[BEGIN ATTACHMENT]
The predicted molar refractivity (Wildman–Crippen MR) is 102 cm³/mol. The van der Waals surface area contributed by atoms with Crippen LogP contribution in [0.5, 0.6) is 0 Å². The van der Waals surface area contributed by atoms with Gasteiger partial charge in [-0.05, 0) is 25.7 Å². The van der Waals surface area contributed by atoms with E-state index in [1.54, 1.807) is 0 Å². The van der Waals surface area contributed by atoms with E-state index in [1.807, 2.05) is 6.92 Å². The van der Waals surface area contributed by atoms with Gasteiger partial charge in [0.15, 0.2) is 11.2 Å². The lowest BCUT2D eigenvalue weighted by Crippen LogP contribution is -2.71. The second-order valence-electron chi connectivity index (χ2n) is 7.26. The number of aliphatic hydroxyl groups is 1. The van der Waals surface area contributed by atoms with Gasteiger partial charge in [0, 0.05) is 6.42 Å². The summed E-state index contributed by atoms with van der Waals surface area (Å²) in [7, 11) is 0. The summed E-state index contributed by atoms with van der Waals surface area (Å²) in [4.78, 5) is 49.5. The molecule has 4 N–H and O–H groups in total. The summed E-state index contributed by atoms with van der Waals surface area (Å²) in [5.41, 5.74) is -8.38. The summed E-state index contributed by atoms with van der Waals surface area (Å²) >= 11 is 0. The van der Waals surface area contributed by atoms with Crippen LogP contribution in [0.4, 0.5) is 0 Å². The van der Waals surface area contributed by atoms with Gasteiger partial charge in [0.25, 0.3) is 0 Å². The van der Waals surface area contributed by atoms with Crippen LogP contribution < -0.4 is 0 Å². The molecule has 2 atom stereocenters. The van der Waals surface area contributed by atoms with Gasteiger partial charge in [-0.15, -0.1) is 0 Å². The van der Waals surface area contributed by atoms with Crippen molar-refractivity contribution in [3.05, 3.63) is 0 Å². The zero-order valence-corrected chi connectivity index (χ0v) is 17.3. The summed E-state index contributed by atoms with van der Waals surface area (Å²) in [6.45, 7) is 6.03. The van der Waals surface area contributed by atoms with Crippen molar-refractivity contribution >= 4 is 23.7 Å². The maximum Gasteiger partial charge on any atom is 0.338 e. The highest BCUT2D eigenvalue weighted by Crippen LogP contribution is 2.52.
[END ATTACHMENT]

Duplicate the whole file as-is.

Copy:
The predicted molar refractivity (Wildman–Crippen MR) is 102 cm³/mol. The van der Waals surface area contributed by atoms with Crippen LogP contribution in [0.5, 0.6) is 0 Å². The van der Waals surface area contributed by atoms with Gasteiger partial charge in [-0.05, 0) is 25.7 Å². The van der Waals surface area contributed by atoms with E-state index in [1.54, 1.807) is 0 Å². The van der Waals surface area contributed by atoms with E-state index in [1.807, 2.05) is 6.92 Å². The van der Waals surface area contributed by atoms with Gasteiger partial charge in [0.15, 0.2) is 11.2 Å². The lowest BCUT2D eigenvalue weighted by Crippen LogP contribution is -2.71. The second-order valence-electron chi connectivity index (χ2n) is 7.26. The number of aliphatic hydroxyl groups is 1. The van der Waals surface area contributed by atoms with Gasteiger partial charge in [0, 0.05) is 6.42 Å². The summed E-state index contributed by atoms with van der Waals surface area (Å²) in [7, 11) is 0. The summed E-state index contributed by atoms with van der Waals surface area (Å²) in [4.78, 5) is 49.5. The molecule has 4 N–H and O–H groups in total. The summed E-state index contributed by atoms with van der Waals surface area (Å²) in [5.41, 5.74) is -8.38. The summed E-state index contributed by atoms with van der Waals surface area (Å²) >= 11 is 0. The van der Waals surface area contributed by atoms with Crippen LogP contribution in [0.4, 0.5) is 0 Å². The van der Waals surface area contributed by atoms with Gasteiger partial charge in [0.25, 0.3) is 0 Å². The van der Waals surface area contributed by atoms with Crippen LogP contribution < -0.4 is 0 Å². The molecule has 2 atom stereocenters. The van der Waals surface area contributed by atoms with Gasteiger partial charge in [-0.15, -0.1) is 0 Å². The van der Waals surface area contributed by atoms with Crippen molar-refractivity contribution in [3.05, 3.63) is 0 Å². The zero-order valence-corrected chi connectivity index (χ0v) is 17.3. The summed E-state index contributed by atoms with van der Waals surface area (Å²) in [6.45, 7) is 6.03. The van der Waals surface area contributed by atoms with Crippen molar-refractivity contribution >= 4 is 23.7 Å². The maximum Gasteiger partial charge on any atom is 0.338 e. The highest BCUT2D eigenvalue weighted by Crippen LogP contribution is 2.52.